The Top 5 KPIs to Consider When Measuring Your Campaign
When it comes to measuring marketing campaign performance or analysing customers in any business, below top 5 Key Performance Indicators (KPIs) needs to be used to strategically drive the business.
By Lucy Boyle.
Big data is projected to be a $53.4 billion industry in 2017. This is a huge spike from $10.2 billion in 2016. All this data can be interpreted and put to good use by measuring the right key performance indicators. KPIs should be the main influence for driving your business in one direction or the other. Here are five top KPIs that should be used as a measuring stick by any company regardless of industry.
- Customer Retention (or Churn) Rate
Improved profit margins are sure to follow if you focus on customer retention rate. Why is loyalty so important? One study in the retail industry found that 1% of customers can generate up to 40% of revenue.
Make customer loyalty an integral focus. This applies for both B2C and B2B sectors. The KPIs should include data that specifically explore customer engagement. This includes data that measures:
- Opt-in rate of loyalty programs
- Frequency of purchases among repeat customers
- Percentage of repeat customer spending vs first-time customer spending
It goes without saying that a good deal of resources should be catered towards retention. Offering customers incentives and dibs on limited-release products is a good way to foster loyalty.
You can also assign customers a profitability index score, which basically measures their purchasing history. Those with a high score are obviously the ones you need to invest your time in.
- Quality Index
What’s the general consensus of a particular product or service? Just because a certain item sells like hotcakes does not make it a campaign success. In fact, high sales can even hurt a company in the long run. What if the product was poorly received by consumers? If surveys and reviews indicate a general dissatisfaction, that can really hurt consumer trust. In turn, that hurts retention, which will drastically hurt your overall ROI.
It’s estimated that 14% of customers stops doing business with a company due to dissatisfaction with a product or service. While that’s not an exceptionally high percentage, it’s still a hefty chunk of high-quality consumers that you may lose forever.
KPIs should measure customer attitude for specific products and services. Use surveys to determine what they liked, didn’t liked, and how they would like to see the product improved in future iterations.
- Click-Through to Conversion Rate Ratio
Both click-through and conversion rates are common albeit general KPIs. You should, however, determine how much of those click-throughs are actually converting to sales. You can look further into multiple other KPIs from here. Of those that clicked the link but made no purchases, how far in the sales process did they get to? Once on your site, did they click on the company product, add an item to their cart, visit the FAQ page, etc.? How long was the average visit time on your site? Did longer time on the company site translate to a higher conversion rate?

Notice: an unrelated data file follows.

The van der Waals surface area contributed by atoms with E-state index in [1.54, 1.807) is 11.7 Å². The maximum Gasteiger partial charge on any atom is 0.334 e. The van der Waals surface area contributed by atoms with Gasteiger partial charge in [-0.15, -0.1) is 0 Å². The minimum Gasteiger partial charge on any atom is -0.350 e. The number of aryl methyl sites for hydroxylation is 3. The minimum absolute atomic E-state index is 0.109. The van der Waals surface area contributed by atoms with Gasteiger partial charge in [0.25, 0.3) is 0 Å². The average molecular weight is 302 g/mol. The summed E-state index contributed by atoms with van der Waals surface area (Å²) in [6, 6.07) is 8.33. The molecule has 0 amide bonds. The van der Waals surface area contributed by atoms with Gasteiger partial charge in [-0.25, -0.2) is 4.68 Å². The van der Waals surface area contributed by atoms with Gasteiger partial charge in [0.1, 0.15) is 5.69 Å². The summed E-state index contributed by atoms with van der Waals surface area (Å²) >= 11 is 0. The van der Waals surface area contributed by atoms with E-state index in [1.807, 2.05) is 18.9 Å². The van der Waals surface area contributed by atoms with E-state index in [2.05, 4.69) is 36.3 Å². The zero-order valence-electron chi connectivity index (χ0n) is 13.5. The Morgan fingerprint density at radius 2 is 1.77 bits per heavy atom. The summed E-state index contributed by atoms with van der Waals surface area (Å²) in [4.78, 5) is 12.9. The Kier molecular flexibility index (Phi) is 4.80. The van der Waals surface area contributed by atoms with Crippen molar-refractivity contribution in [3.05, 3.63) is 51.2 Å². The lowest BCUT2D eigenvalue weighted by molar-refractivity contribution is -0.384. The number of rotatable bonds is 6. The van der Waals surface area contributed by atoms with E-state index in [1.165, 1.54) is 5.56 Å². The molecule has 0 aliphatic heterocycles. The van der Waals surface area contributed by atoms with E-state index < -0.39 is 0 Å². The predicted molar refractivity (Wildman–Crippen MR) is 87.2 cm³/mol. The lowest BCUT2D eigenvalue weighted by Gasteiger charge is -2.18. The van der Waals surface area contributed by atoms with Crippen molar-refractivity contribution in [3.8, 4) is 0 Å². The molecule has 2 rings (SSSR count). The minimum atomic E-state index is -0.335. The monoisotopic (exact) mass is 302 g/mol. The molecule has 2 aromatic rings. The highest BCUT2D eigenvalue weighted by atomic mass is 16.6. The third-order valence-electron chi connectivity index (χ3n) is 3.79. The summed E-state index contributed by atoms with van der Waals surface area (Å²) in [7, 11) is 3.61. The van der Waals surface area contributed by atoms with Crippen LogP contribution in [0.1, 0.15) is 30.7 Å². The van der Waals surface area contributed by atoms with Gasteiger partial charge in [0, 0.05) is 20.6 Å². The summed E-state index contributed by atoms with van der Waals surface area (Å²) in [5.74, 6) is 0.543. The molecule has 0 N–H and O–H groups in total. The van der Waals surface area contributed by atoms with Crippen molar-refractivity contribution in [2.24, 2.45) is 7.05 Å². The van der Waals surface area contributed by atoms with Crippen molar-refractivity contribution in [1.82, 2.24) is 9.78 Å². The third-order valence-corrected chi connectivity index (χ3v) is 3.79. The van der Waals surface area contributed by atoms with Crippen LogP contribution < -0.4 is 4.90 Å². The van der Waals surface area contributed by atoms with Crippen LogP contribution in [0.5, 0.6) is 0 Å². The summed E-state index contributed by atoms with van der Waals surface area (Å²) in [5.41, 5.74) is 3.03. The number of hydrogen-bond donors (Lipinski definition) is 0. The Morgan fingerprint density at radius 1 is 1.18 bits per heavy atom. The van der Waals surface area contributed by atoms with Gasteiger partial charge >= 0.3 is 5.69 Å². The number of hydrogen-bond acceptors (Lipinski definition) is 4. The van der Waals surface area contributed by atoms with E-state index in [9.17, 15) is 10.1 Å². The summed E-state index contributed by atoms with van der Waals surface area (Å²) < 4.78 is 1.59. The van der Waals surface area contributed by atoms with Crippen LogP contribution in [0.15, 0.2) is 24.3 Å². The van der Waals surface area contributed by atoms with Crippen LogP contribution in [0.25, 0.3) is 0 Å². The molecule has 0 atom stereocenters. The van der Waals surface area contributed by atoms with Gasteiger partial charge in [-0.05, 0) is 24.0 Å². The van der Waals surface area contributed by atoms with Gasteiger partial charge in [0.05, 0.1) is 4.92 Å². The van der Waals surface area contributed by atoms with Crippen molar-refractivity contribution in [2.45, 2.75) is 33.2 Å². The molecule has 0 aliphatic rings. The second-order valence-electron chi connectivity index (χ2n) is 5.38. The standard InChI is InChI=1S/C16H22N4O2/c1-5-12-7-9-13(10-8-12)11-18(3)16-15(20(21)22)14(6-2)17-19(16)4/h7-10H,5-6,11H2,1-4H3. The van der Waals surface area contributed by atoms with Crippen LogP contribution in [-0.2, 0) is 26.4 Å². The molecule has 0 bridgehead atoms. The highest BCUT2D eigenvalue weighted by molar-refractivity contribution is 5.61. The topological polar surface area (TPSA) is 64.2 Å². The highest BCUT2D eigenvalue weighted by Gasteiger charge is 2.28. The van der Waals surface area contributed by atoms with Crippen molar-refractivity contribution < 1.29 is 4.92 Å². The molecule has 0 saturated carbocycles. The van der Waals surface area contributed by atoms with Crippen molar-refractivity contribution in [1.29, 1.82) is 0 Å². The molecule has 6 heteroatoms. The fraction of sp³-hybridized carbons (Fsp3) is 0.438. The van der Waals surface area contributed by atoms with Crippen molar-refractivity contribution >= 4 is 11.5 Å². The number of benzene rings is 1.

- Traffic Source
KPIs should also measure where site traffic is coming from. How much is coming from organic traffic via keyword Google search? By comparison, how much is coming from paid ads? How about referrals from loyal social media followers? It’s important to have a breakdown of your traffic sources so you know where to allot the bulk of your efforts.
If traffic is mainly coming from engine searches, then you may want to invest more effort on SEO and keyword optimization for on-site content. If traffic is coming from referrals and affiliates, then you may want to invest in better incentives for brand advocates that produce high-quality user generated content.
- Social Media Response
A whole set of KPIs can be derived from your social media presence alone. You will have a separate set of KPIs for each social network your company is active in. Some examples include:
- Number of likes and shares for Facebook
- Number of views, comments, and thumb-up/thumbs-down ratio for YouTube videos
- The virality of company-related hashtags and retweets
- The number of responses from a discussion in LinkedIn Groups
- Engagement factor in a social media contest
- Number of views and drop-ins during a company livestream
Data-driven marketing is smart marketing. It’s taking your campaign in a direction based on trends indicated by the raw data. The KPIs tell a story regarding customer behavior and points the direction you should be taking your company in for long-term profit gains.
Bio: Lucy Boyle (@BoyleLucy2), is a full-time mother, blogger and freelance business consultant, interested in finance, business, home gardening and mental health.
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